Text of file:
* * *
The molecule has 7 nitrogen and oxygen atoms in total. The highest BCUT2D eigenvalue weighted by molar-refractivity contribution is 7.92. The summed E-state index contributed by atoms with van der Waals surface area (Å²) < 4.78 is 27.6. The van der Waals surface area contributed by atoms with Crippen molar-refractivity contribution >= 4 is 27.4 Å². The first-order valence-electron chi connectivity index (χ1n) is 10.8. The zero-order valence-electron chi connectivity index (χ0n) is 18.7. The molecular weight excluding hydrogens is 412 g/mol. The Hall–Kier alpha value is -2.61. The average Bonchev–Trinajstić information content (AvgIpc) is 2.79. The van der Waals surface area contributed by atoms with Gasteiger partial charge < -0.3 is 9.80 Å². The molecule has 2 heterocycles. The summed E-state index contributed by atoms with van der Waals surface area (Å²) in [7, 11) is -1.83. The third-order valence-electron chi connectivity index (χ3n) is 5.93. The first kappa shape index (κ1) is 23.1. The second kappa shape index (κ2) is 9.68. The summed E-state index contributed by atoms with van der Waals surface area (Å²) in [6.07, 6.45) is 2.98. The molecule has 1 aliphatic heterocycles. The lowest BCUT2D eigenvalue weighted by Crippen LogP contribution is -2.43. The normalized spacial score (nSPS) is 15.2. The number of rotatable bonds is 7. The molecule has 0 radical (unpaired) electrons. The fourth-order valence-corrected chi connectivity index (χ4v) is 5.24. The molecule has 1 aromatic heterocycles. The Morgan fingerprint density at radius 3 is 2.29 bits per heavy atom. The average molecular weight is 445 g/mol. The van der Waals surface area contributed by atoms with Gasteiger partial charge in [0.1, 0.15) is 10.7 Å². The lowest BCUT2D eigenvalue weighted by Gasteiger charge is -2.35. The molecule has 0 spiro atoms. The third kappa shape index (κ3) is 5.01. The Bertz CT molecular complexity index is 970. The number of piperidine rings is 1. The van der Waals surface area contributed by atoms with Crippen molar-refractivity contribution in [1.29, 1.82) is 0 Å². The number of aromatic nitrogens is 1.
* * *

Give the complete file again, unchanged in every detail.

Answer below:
The molecule has 7 nitrogen and oxygen atoms in total. The highest BCUT2D eigenvalue weighted by molar-refractivity contribution is 7.92. The summed E-state index contributed by atoms with van der Waals surface area (Å²) < 4.78 is 27.6. The van der Waals surface area contributed by atoms with Crippen molar-refractivity contribution >= 4 is 27.4 Å². The first-order valence-electron chi connectivity index (χ1n) is 10.8. The zero-order valence-electron chi connectivity index (χ0n) is 18.7. The molecular weight excluding hydrogens is 412 g/mol. The Hall–Kier alpha value is -2.61. The average Bonchev–Trinajstić information content (AvgIpc) is 2.79. The van der Waals surface area contributed by atoms with Gasteiger partial charge < -0.3 is 9.80 Å². The molecule has 2 heterocycles. The summed E-state index contributed by atoms with van der Waals surface area (Å²) in [7, 11) is -1.83. The third-order valence-electron chi connectivity index (χ3n) is 5.93. The first kappa shape index (κ1) is 23.1. The second kappa shape index (κ2) is 9.68. The summed E-state index contributed by atoms with van der Waals surface area (Å²) in [6.07, 6.45) is 2.98. The molecule has 1 aliphatic heterocycles. The lowest BCUT2D eigenvalue weighted by Crippen LogP contribution is -2.43. The normalized spacial score (nSPS) is 15.2. The number of rotatable bonds is 7. The molecule has 0 radical (unpaired) electrons. The fourth-order valence-corrected chi connectivity index (χ4v) is 5.24. The molecule has 1 aromatic heterocycles. The Morgan fingerprint density at radius 3 is 2.29 bits per heavy atom. The average molecular weight is 445 g/mol. The van der Waals surface area contributed by atoms with Gasteiger partial charge in [0.1, 0.15) is 10.7 Å². The lowest BCUT2D eigenvalue weighted by Gasteiger charge is -2.35. The molecule has 0 spiro atoms. The third kappa shape index (κ3) is 5.01. The Bertz CT molecular complexity index is 970. The number of piperidine rings is 1. The van der Waals surface area contributed by atoms with Crippen molar-refractivity contribution in [1.29, 1.82) is 0 Å². The number of aromatic nitrogens is 1.